I wake up this morning with the shakes of spirit, worried, my mind wandering old paths, thinking about new ones and not at all certain about what’s ahead. The Jewish New Year begins this evening and, from the memories of my childhood, I worry what lies ahead for this new year. Will there be continued life for my family, the people I love? Will I have one more year? Will we have good health or bad? Will this be a productive, fulfilling year in which good work and deeds are commited, or will the days ahead not be used as well as they should? I go early in the morning to the local pool to walk and swim in the water, and to find healing; I search for comfort and pray and think about God and think about the people I love, about the people I still have in my life and the people whom I have lost, and tears spill on mornings like this when I feel there is nothing certain and I lack power and control. At the pool, I fight as courageously as possible, to fully enter the new day, to put the ghosts and regrets and fears behind, and to move ahead as best I can. If you feel some mornings the way I do today, then I wish you only good things and comfort and I send out hope that the day will be better for you, too. May we all find healing in the days ahead.
What do you do when you have mornings like mine; how do you face your uncertainty? Please share.
Monday, September 6th, 2010
People can create art no matter how terrible their lives are. The Smithsonian Museum, in its mission to tell the American story, now has an exhibit of the art created by some of the 120,000 Japanese who lived in the western United States during World War II and were sent by the government to internment camps — more than two-thirds were American citizens by birth. According to the Smithsonian, ”Despite the harsh conditions, many internees found the will to make beautiful objects — chairs, dolls, tools — from scrap and indigenous materials…These works,” says the Smithsonian, ”help us understand art’s healing power as they remind us of tragically misguided actions by our government in the heat of war.” The exhibit is called ”The Art of Gaman: Arts and Crafts from the Japanese American Internment Camps, 1942-1946.” The word ”gaman” means to bear the seemingly unbearable with dignity and patience. (See Smithsonian.com/gaman)
Each of us can create something beautiful, something meaningful from the pain and hurt we feel. Sometimes, it is an entry in our journal, sometimes a poem, sometimes a drawing or sketch. In writing many of my books, I did so at times of great turmoil and upset as a way to find some comfort and peace and understanding. One of my books resulted from my sister’s being confied to a hospital and the terrible upset I felt at her plight; another resulted from my brother’s lingering death as I tried to come to terms with losing him.
What about you? What have you created from your heart’s pain? Please share with us.
Sunday, September 5th, 2010
I read the summary of a book –”Hiding in the Spotlight” – about Jews who were rounded up during World War II to be taken to labor camps where most would die. Among these people was a 14 year-old piano prodigy. Her father found an opportunity to bribe a guard and sent her off into the woods with the parting words, ”I don’t care what you do. Just live.” The book tells the story of the girl’s survival. I started to put myself in the shoes of that young person and wondered whether I could have survived after being sent on my own into the woods.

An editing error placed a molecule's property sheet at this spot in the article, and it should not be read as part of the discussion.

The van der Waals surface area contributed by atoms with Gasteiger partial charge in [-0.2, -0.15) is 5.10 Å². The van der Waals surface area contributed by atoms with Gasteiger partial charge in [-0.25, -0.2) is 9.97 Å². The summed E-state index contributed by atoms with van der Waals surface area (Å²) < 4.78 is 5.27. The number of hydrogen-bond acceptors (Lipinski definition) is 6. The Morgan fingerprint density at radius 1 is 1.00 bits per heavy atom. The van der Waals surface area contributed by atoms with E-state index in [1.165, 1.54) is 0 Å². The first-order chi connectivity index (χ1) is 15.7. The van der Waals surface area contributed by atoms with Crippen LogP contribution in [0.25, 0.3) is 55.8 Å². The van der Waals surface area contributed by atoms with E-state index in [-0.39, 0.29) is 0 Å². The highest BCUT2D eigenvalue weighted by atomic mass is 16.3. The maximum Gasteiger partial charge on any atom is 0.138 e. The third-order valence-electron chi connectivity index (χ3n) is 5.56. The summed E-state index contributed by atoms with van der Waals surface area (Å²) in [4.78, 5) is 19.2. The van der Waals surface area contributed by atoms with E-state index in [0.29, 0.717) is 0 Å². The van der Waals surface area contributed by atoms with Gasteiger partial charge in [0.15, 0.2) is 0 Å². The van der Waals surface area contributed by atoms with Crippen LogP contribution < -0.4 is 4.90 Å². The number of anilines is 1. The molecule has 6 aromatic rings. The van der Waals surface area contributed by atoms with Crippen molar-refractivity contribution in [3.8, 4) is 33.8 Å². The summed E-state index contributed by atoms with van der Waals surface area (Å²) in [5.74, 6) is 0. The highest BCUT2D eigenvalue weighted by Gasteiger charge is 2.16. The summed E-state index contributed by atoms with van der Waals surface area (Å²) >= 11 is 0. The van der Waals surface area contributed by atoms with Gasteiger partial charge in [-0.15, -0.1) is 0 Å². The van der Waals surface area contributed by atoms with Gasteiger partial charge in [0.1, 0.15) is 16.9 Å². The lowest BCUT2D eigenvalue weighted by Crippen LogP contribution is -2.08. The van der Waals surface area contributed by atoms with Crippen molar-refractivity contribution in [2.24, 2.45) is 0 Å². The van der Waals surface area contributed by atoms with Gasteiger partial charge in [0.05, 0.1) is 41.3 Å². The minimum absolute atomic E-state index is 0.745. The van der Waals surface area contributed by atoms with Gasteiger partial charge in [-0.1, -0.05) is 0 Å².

I thought about the father whose only hope for his daughter was for her survival and his feeling that no matter how she survived, her staying alive, no matter how harsh the life before her, was more important than the death she would likely face in the labor camp. I thought of his great love for his daughter, which I am sure was no different than the love I have for my own daughter and how I worry about her all the time. How this father must have felt when he saw his daughter leave after giving her up. I thought about the fear the young girl must have felt in separating from her family and facing a life alone. I thought about the sadness she must have felt in never again seeing her beloved father. Do you think you could have survived in such a situation? Would you have done what that father did? Perhaps most important, how could people have done something as cruel as rounding up and persecuting a people and sending them to labor camps where they would likely die? How could people be so cruel to one another?
I think of these questions and weep quietly in my heart for these people lost to us, I weep for the cruelty of humans to one another. How could we, God’s creatures, be that way?
Saturday, September 4th, 2010
I recently read about a workshop whose subject was ”Smile at Fear.” It took its name from a book of that title, ”Smile at Fear: Awakening the True Heart of Bravery,” written by Chögyam Trungpa. This was a new thought to me — I have never smiled at fear, fear has often consumed and overwhelmed me. The subject made me think more about fear and whether one can better deal with fear and tragedy by looking at both in the face, trying to examine what is frightening and what can be mastered, rather than to allow fear to dominate our lives. As fearful as we are, can we marshall our own inner resources to look fear in the face and defeat it? I want to think so, I don’t want to go around walking with fear in my heart all the time. To do so takes all the joy out of our precious life.
I woke up this morning with the thought that one thing fear does is give you energy, and maybe the key is to use this energy in a positive way, to work to overcome the fear rather than allow the fear to overtake you and paralyze you. Maybe laughing at fear means to do exactly that, to look fear in the face and say to ”it” the words, ”You have lost your power over me. I shall continue on and survive in the best way I can — despite it all.” I know this is not easy, but it must be done.
What about you? Have you been able to overome your fears? If so, how did you do this? What is the secret of courage?